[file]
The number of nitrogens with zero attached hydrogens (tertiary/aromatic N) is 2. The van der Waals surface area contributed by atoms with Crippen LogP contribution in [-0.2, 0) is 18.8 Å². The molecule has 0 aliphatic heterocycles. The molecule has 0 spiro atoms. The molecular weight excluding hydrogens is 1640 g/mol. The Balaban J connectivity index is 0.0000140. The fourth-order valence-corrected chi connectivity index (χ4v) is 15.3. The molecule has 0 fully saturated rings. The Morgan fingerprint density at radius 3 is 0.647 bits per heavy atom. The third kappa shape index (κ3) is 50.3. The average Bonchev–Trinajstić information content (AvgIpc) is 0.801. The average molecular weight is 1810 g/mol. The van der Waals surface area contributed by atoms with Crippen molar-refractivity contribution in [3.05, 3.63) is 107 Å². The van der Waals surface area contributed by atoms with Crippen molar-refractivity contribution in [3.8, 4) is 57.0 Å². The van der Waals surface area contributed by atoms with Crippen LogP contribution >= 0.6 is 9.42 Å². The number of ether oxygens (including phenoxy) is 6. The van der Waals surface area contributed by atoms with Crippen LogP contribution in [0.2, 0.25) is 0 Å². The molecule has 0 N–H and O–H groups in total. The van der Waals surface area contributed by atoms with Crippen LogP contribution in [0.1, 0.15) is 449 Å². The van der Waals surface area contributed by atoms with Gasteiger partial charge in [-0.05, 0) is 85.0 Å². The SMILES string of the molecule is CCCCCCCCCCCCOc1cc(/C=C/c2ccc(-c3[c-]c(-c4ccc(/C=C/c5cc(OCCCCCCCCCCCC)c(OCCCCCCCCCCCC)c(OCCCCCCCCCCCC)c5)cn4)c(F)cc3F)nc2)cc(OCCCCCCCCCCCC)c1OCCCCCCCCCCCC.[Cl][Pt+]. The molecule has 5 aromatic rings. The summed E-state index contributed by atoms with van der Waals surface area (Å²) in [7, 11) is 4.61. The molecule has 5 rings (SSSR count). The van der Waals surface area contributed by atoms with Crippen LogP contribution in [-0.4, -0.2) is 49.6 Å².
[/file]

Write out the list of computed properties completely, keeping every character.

The number of nitrogens with zero attached hydrogens (tertiary/aromatic N) is 2. The van der Waals surface area contributed by atoms with Crippen LogP contribution in [-0.2, 0) is 18.8 Å². The molecule has 0 aliphatic heterocycles. The molecule has 0 spiro atoms. The molecular weight excluding hydrogens is 1640 g/mol. The Balaban J connectivity index is 0.0000140. The fourth-order valence-corrected chi connectivity index (χ4v) is 15.3. The molecule has 0 fully saturated rings. The Morgan fingerprint density at radius 3 is 0.647 bits per heavy atom. The third kappa shape index (κ3) is 50.3. The average Bonchev–Trinajstić information content (AvgIpc) is 0.801. The average molecular weight is 1810 g/mol. The van der Waals surface area contributed by atoms with Crippen molar-refractivity contribution in [3.05, 3.63) is 107 Å². The van der Waals surface area contributed by atoms with Crippen molar-refractivity contribution in [3.8, 4) is 57.0 Å². The van der Waals surface area contributed by atoms with Crippen LogP contribution >= 0.6 is 9.42 Å². The number of ether oxygens (including phenoxy) is 6. The van der Waals surface area contributed by atoms with Crippen LogP contribution in [0.2, 0.25) is 0 Å². The molecule has 0 N–H and O–H groups in total. The van der Waals surface area contributed by atoms with Crippen LogP contribution in [0.1, 0.15) is 449 Å². The van der Waals surface area contributed by atoms with Gasteiger partial charge in [-0.05, 0) is 85.0 Å². The SMILES string of the molecule is CCCCCCCCCCCCOc1cc(/C=C/c2ccc(-c3[c-]c(-c4ccc(/C=C/c5cc(OCCCCCCCCCCCC)c(OCCCCCCCCCCCC)c(OCCCCCCCCCCCC)c5)cn4)c(F)cc3F)nc2)cc(OCCCCCCCCCCCC)c1OCCCCCCCCCCCC.[Cl][Pt+]. The molecule has 5 aromatic rings. The summed E-state index contributed by atoms with van der Waals surface area (Å²) in [7, 11) is 4.61. The molecule has 5 rings (SSSR count). The van der Waals surface area contributed by atoms with Crippen LogP contribution in [-0.4, -0.2) is 49.6 Å².